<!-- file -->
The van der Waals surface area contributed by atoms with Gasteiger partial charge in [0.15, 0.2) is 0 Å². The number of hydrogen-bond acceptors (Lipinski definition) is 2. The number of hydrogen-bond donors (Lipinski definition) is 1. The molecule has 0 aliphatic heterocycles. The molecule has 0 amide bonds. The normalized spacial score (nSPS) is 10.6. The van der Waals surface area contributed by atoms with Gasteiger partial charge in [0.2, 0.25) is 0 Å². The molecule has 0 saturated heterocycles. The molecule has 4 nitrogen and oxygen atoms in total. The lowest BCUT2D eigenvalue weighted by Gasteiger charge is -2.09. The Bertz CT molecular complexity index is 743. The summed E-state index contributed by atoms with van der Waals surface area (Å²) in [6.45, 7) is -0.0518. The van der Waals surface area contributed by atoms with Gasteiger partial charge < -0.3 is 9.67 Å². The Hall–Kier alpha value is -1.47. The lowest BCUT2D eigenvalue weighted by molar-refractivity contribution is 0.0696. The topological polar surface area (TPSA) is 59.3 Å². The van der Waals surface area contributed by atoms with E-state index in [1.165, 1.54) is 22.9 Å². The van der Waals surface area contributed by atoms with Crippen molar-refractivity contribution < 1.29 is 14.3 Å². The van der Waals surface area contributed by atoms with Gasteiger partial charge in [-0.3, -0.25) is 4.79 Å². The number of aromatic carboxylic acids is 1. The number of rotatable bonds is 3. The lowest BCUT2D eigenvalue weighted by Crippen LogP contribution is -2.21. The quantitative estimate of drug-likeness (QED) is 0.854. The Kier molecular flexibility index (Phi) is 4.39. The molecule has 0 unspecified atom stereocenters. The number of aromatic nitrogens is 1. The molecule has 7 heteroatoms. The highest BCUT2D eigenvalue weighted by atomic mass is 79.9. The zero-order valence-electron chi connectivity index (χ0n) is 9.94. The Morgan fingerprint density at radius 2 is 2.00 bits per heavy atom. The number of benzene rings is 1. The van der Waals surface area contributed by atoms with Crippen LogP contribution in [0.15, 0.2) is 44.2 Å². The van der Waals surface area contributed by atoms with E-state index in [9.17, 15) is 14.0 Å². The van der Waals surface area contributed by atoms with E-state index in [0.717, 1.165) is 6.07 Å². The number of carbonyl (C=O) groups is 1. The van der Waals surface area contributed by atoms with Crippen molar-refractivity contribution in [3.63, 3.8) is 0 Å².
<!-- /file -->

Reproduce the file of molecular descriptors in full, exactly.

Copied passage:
The van der Waals surface area contributed by atoms with Gasteiger partial charge in [0.15, 0.2) is 0 Å². The number of hydrogen-bond acceptors (Lipinski definition) is 2. The number of hydrogen-bond donors (Lipinski definition) is 1. The molecule has 0 aliphatic heterocycles. The molecule has 0 amide bonds. The normalized spacial score (nSPS) is 10.6. The van der Waals surface area contributed by atoms with Gasteiger partial charge in [0.2, 0.25) is 0 Å². The molecule has 0 saturated heterocycles. The molecule has 4 nitrogen and oxygen atoms in total. The lowest BCUT2D eigenvalue weighted by Gasteiger charge is -2.09. The Bertz CT molecular complexity index is 743. The summed E-state index contributed by atoms with van der Waals surface area (Å²) in [6.45, 7) is -0.0518. The van der Waals surface area contributed by atoms with Gasteiger partial charge < -0.3 is 9.67 Å². The Hall–Kier alpha value is -1.47. The lowest BCUT2D eigenvalue weighted by molar-refractivity contribution is 0.0696. The topological polar surface area (TPSA) is 59.3 Å². The van der Waals surface area contributed by atoms with E-state index in [1.165, 1.54) is 22.9 Å². The van der Waals surface area contributed by atoms with Crippen molar-refractivity contribution < 1.29 is 14.3 Å². The van der Waals surface area contributed by atoms with Gasteiger partial charge in [-0.3, -0.25) is 4.79 Å². The number of aromatic carboxylic acids is 1. The number of rotatable bonds is 3. The lowest BCUT2D eigenvalue weighted by Crippen LogP contribution is -2.21. The quantitative estimate of drug-likeness (QED) is 0.854. The Kier molecular flexibility index (Phi) is 4.39. The molecule has 0 unspecified atom stereocenters. The number of aromatic nitrogens is 1. The molecule has 7 heteroatoms. The highest BCUT2D eigenvalue weighted by atomic mass is 79.9. The zero-order valence-electron chi connectivity index (χ0n) is 9.94. The Morgan fingerprint density at radius 2 is 2.00 bits per heavy atom. The number of benzene rings is 1. The van der Waals surface area contributed by atoms with Crippen LogP contribution in [0.15, 0.2) is 44.2 Å². The van der Waals surface area contributed by atoms with E-state index in [9.17, 15) is 14.0 Å². The van der Waals surface area contributed by atoms with E-state index in [0.717, 1.165) is 6.07 Å². The number of carbonyl (C=O) groups is 1. The van der Waals surface area contributed by atoms with Crippen molar-refractivity contribution in [3.63, 3.8) is 0 Å².